Fuel Cycle

5 Common Mistakes Researchers Make When Conducting In-Depth Interviews

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In-depth interviews are a form of qualitative market research where researchers collect customer data from small, carefully selected participants. Researchers may utilize in-depth interviews when there is a need for insightful responses, quick turn-around time, and lower costs.

Though this market research method has many advantages, there are several pitfalls that researchers will want to avoid for the best results. 

1. Not Researching Subjects Before Doing In-depth Interviews 

Because in-depth interviews are smaller and more intimate than large focus groups, researchers must do their homework before meeting with their interviewees. Encouraging open and honest feedback is essential to the interview’s success, so it’s best to avoid sabotaging the process by appearing unprepared. Having a general background of your respondents will allow you to ask thoughtful poignant questions that elicit quality responses. 

2. Not Knowing Their Own Bias

Bias among interviewers and respondents is a significant problem no matter what type of market research you are conducting; however, you can safeguard yourself against potential bias by simply asking better interview questions. 

Ensure your questions are easily understood by all demographics, avoid uncommon words, jargon, and abbreviations. Additionally, ask only question at a time and have back-up questions in case respondents get confused.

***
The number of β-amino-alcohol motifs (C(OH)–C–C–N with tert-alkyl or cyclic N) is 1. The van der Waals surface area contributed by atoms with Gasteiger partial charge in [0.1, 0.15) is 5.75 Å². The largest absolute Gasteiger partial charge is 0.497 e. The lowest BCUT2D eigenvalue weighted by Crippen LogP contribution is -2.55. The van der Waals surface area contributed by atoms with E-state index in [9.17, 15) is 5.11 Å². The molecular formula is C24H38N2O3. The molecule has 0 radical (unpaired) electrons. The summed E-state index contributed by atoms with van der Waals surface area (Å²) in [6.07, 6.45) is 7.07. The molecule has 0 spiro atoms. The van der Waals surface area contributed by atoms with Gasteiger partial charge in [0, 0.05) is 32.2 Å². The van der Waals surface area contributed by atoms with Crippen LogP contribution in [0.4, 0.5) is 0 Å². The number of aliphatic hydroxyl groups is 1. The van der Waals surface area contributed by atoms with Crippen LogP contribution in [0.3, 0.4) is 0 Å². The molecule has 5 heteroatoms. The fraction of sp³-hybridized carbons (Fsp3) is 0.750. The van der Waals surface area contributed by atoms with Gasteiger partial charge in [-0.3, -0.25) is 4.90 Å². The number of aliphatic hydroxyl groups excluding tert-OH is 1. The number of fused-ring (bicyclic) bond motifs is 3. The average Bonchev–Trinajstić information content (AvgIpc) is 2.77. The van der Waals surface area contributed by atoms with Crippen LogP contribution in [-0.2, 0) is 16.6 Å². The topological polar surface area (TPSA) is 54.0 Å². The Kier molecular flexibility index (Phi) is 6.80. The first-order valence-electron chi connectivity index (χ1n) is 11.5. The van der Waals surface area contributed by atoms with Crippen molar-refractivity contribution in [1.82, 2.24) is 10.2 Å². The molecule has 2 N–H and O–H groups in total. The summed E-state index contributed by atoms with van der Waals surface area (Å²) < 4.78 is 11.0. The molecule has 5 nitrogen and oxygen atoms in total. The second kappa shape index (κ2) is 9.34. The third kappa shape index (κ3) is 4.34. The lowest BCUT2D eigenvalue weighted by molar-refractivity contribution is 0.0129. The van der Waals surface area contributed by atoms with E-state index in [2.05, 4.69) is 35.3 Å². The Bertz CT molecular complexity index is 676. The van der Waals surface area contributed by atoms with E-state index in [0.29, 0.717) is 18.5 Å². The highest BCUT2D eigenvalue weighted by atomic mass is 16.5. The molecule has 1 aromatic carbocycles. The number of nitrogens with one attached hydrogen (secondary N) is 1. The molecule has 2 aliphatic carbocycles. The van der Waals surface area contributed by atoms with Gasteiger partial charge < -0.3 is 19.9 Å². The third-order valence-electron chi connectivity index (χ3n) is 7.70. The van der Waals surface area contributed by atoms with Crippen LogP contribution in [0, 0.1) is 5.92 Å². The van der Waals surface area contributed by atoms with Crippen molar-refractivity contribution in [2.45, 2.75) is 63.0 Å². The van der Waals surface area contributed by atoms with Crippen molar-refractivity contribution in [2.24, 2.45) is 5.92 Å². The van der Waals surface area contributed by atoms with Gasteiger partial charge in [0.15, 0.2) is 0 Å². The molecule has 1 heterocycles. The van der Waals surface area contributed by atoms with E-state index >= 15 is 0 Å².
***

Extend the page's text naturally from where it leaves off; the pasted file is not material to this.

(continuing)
3. Asking Double-Barreled Questions 

Do not confuse the interviewee by asking double-barreled questions or questions that have two (or more) questions within them. An example of a double-barrelled problem would be, “Is our product affordable and easy to use?” This type of questioning leads to vague and disjointed responses.

Try asking, “Is our product affordable?” and “Is our product easy to use?” as two separate questions instead. 

4. Asking Leading Questions

When you conduct an in-depth interview, you want to obtain real uncensored feedback about a product or service. The questions you ask should be neutral and not lead a respondent in one direction or the other to meet that goal. For example, asking an interviewee a question like, “As a divorced man, how do you feel about our services?” will likely elicit a different response than, “How do you think men feel about our services?” 

If you want to dig deeper into a particular topic, stick to responses like, “Why?”, “How?” or “What do you mean by that?”

5. Not Being Flexible 

While it’s essential to be prepared for in-depth interviews, it’s also necessary to stay flexible. When you have a strict list of questions that you don’t veer from, you could potentially miss out on “off the cuff” responses. Freeform conversation can lead to meaningful feedback, too, so be prepared to go off course. 

Enhance Your Market Research Game

Market research isn’t cheap, so many companies opt for in-depth interviews to interview fewer people in a shorter time-frame, save money, and get results quickly. Though this research method has many benefits, researchers still need to ensure they are prepared, avoid bias, ask the right questions, and remain flexible to get the most bang for their bucks.  

For more information on how to conduct in-depth interviews in the COVID-19 era, check out our post on virtual in-depth interviews.

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